As to whether or not exploiting a property could be said to be a business which was wholly or mainly the holding of an investment, reference was again made to the McCall decision but also to the significant judgement in the Court of Appeal in IRC v George  [2003] EWCA Civ 1763 which was not of the view that simply because services or facilities are required, in that case by a lease, and their cost is included in the rent they lose their character as services and become part of the ‘holding’ of an investment.

The decision

The Tribunal found that the exploitation of Fairhaven amounted to the operation of a business for the years considered and therefore for more than two years prior to Mrs Pawson’s death. It was a serious undertaking earnestly pursued.

Although some criticisms of the effectiveness of the operation could be made (i.e. that she did not advertise on the internet) given the age of Mrs Pawson this was understandable  Nevertheless, the business was sound – the property was maintained to a reasonable standard and kept clean, there were no debts and the property was advertised to let. The use of the property for three weeks a year by family members did not obviate the business being run on sound principles.

The supplies of services were clearly of a type made by those seeking a profit and therefore the business of letting Fairhaven was being conducted with a view to gain since in the year when a loss was made it was because money was expended on ensuring future profitability.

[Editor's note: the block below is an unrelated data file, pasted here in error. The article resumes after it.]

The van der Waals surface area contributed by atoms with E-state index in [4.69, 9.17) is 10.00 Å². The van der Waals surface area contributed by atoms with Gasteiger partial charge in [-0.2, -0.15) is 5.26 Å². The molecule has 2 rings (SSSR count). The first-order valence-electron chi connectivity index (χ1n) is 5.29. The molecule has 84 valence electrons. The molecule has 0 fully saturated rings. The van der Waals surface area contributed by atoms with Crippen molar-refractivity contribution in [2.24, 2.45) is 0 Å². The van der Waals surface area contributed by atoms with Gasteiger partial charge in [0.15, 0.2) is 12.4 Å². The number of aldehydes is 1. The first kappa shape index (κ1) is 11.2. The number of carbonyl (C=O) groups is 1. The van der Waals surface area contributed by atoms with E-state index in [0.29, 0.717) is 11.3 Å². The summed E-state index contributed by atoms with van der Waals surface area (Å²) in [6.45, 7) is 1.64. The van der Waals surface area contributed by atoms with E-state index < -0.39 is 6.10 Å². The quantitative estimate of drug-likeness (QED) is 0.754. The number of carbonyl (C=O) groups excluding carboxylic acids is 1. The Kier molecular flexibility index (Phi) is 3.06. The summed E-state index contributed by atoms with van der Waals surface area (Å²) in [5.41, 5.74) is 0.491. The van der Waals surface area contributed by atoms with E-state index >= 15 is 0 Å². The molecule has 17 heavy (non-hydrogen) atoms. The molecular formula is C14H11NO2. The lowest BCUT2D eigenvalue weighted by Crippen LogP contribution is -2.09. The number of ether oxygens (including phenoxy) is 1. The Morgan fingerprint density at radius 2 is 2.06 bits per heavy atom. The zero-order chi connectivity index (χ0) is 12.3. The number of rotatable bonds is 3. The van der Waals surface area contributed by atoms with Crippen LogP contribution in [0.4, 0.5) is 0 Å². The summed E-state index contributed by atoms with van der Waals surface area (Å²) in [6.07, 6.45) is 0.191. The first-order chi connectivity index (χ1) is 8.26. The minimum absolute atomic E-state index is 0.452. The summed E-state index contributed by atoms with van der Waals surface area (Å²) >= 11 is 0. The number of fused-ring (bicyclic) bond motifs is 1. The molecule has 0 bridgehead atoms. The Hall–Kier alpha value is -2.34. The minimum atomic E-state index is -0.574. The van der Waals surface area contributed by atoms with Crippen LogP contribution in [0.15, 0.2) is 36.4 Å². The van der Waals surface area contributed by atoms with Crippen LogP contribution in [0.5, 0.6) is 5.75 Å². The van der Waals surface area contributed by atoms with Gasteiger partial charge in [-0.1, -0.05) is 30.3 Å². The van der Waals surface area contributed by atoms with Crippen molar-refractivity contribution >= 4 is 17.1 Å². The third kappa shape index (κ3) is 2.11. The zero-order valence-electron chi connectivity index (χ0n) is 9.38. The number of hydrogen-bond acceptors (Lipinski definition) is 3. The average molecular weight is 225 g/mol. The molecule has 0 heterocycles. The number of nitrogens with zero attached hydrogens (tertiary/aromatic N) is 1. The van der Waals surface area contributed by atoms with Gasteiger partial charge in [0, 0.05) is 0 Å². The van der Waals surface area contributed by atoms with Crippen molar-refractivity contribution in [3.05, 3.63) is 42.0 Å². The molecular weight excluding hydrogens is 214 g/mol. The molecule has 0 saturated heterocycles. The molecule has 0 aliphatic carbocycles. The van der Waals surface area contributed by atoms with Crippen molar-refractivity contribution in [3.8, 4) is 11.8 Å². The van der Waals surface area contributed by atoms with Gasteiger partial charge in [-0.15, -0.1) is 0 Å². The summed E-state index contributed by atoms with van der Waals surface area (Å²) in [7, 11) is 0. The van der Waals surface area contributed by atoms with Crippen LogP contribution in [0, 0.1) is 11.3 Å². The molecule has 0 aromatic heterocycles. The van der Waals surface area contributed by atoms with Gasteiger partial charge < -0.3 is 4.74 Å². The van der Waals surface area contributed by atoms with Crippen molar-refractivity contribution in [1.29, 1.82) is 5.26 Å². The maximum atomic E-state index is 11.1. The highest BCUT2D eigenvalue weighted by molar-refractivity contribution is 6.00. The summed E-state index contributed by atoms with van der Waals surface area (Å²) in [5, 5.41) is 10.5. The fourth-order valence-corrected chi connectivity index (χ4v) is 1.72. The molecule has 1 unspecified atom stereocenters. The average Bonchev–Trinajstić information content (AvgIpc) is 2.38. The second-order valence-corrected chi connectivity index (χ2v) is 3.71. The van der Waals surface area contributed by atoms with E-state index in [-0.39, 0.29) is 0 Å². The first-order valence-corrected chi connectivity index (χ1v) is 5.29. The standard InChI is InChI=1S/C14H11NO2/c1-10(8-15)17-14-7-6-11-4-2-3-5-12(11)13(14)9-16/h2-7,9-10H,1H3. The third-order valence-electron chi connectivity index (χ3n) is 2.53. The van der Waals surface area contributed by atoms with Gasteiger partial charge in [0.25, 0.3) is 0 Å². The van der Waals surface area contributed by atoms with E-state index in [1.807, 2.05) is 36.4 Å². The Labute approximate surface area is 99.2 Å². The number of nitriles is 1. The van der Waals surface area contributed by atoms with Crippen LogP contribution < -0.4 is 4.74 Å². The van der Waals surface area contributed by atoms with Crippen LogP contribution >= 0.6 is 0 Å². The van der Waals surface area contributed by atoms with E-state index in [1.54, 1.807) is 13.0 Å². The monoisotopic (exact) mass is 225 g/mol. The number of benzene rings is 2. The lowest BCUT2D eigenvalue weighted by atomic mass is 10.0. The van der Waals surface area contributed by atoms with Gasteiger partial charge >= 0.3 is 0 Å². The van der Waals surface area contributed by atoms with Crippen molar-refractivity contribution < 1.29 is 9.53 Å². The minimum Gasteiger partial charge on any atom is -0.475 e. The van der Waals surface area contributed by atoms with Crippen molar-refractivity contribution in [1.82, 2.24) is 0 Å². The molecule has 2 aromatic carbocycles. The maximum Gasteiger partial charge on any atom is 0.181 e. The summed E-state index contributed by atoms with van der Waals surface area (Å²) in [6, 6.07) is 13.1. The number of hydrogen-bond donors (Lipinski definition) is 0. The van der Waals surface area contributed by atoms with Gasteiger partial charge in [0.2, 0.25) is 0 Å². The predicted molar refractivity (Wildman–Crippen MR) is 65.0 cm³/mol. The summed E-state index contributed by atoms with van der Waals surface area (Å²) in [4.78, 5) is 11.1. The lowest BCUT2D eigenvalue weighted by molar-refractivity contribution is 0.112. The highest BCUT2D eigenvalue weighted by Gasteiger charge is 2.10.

As to whether the business was one of wholly or mainly holding investments the Tribunal decided that it was not because of the three types of activities identified in the George case:

  1. Landlord activities which are an obligation under the lease – is a holiday ‘let’ really a lease at all? It is called a ‘let’ but really it is a licence with which comes a package of services not usually associated with a lease of much longer duration and therefore although there is an obligation on the owner to provide the services included in the contract it is not the sort of services which a ‘landlord’ would provide.